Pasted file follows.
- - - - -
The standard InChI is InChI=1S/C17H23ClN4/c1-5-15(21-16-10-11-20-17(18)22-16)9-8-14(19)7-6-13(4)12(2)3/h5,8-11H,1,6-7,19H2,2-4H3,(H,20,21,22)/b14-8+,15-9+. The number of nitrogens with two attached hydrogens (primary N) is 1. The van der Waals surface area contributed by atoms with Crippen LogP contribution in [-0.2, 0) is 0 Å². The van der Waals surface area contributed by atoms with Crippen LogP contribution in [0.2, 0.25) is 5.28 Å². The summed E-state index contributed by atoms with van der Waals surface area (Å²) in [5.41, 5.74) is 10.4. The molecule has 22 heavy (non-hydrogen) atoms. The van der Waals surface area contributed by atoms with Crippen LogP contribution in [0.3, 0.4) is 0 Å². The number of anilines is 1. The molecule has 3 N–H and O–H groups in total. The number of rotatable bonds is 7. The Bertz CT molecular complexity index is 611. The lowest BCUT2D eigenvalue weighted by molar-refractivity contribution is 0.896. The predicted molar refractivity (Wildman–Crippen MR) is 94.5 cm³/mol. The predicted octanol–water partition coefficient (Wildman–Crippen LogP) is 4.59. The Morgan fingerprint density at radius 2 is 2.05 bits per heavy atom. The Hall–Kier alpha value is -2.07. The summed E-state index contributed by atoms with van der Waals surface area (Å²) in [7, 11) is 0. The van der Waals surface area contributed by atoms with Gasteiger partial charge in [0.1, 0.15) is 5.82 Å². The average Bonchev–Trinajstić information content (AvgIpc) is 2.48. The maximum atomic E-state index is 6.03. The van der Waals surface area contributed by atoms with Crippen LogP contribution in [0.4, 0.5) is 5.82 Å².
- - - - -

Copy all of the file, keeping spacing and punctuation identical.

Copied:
The standard InChI is InChI=1S/C17H23ClN4/c1-5-15(21-16-10-11-20-17(18)22-16)9-8-14(19)7-6-13(4)12(2)3/h5,8-11H,1,6-7,19H2,2-4H3,(H,20,21,22)/b14-8+,15-9+. The number of nitrogens with two attached hydrogens (primary N) is 1. The van der Waals surface area contributed by atoms with Crippen LogP contribution in [-0.2, 0) is 0 Å². The van der Waals surface area contributed by atoms with Crippen LogP contribution in [0.2, 0.25) is 5.28 Å². The summed E-state index contributed by atoms with van der Waals surface area (Å²) in [5.41, 5.74) is 10.4. The molecule has 22 heavy (non-hydrogen) atoms. The van der Waals surface area contributed by atoms with Crippen LogP contribution in [0.3, 0.4) is 0 Å². The number of anilines is 1. The molecule has 3 N–H and O–H groups in total. The number of rotatable bonds is 7. The Bertz CT molecular complexity index is 611. The lowest BCUT2D eigenvalue weighted by molar-refractivity contribution is 0.896. The predicted molar refractivity (Wildman–Crippen MR) is 94.5 cm³/mol. The predicted octanol–water partition coefficient (Wildman–Crippen LogP) is 4.59. The Morgan fingerprint density at radius 2 is 2.05 bits per heavy atom. The Hall–Kier alpha value is -2.07. The summed E-state index contributed by atoms with van der Waals surface area (Å²) in [7, 11) is 0. The van der Waals surface area contributed by atoms with Gasteiger partial charge in [0.1, 0.15) is 5.82 Å². The average Bonchev–Trinajstić information content (AvgIpc) is 2.48. The maximum atomic E-state index is 6.03. The van der Waals surface area contributed by atoms with Crippen LogP contribution in [0.4, 0.5) is 5.82 Å².